A guide to ISO 14001 certification: your environmental controls

It’s time for the next instalment in our new blog series; Your Guide to ISO 140001 Certification. In the last post, we covered how to identify your environmental risks. After going through this processes your business should now have a list of environmental risks that your environmental system can now be establish controls around.

One key thing/consideration a lot of people tend to get wrong is to consider your environmental issues without controls in place. It is common for a client in their initial audits or interactions with ISO 14001 to say but we don’t have any environmental issues – often this is because they are already managing them

For example: If you run a cleaning business with a warehouse full of cleaning products and chemicals. You may initially say there are no environmental risks, but this is because they are already securely stored with drainage and stormwater runoff managed within the warehouse.

 

To create an EMS you need to analyse this risk without the pre-existing controls in place.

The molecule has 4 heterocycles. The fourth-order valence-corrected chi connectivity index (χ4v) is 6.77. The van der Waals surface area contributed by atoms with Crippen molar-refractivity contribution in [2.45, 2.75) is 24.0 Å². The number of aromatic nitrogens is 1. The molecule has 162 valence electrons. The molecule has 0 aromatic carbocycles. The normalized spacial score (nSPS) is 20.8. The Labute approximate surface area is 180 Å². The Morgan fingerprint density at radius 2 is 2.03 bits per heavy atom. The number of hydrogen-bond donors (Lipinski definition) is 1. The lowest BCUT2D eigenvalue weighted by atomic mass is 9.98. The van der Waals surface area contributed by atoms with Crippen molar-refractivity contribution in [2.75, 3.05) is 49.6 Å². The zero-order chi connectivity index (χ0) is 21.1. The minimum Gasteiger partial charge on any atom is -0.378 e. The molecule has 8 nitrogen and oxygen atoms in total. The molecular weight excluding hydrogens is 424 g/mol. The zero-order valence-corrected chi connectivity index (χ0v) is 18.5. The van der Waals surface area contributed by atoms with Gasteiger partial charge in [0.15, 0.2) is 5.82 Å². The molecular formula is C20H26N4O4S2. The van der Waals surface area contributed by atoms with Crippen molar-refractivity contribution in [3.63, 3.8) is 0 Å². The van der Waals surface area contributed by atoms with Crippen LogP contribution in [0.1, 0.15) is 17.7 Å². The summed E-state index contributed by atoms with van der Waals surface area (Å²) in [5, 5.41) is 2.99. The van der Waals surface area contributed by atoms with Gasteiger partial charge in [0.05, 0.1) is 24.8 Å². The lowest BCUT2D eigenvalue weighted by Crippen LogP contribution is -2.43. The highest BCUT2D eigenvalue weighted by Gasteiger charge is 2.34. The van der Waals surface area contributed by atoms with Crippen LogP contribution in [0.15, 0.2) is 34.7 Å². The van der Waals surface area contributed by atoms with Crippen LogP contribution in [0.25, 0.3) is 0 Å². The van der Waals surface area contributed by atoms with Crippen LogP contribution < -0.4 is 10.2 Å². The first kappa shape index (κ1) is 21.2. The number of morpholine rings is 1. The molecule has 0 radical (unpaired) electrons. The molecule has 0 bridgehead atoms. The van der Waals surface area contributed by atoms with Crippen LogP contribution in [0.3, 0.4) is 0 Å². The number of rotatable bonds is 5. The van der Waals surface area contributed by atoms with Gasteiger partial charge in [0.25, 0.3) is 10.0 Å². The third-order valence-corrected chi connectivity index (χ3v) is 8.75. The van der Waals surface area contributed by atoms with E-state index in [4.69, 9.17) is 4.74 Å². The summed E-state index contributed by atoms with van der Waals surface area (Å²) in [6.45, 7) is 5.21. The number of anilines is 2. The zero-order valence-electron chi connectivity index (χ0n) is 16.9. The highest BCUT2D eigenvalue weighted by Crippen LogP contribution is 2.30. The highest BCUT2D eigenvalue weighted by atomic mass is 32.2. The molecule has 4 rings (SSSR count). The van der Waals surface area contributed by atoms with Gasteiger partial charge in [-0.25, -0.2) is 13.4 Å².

This can be a difficult process for some clients to go through as often these practices are common knowledge and almost second nature or may be so integrated into the business or industry that they are often difficult to identify as risks.

 

If you take the controls away does the risk increase?

Some clients can also take the other approach, they already have adequate controls in place but may think they aren’t doing enough or put extras controls or procedures in place in order to gain ISO 14001 certification. This is where risk-based thinking comes in,  if that risk is already being managed, then creating extra procedures to manage it will only waste your businesses time and resources. As we’ve said in previous posts don’t create procedures because you think ISO certification requires them. All procedures need to make sense within the context of your business.

When creating controls around your environmental outputs you must go back to first steps and ask the question is this risk significant to my business. Often clients/businesses will put in place controls around their environmental outputs they have determined are an insignificant risk.

ISO 14001 only requires businesses to put controls around risks that are significant to the business. If you determine and justify why an environmental aspect is not a significant risk then you don’t have to out controls around that risks to satisfy the requirements of ISO 14001 environmental certification.

 

So to recap when working towards ISO 14001 certification you need to come up with your environmental outputs, consider if they are a significant risk to your business and then place adequate controls around the risks you have considered significant.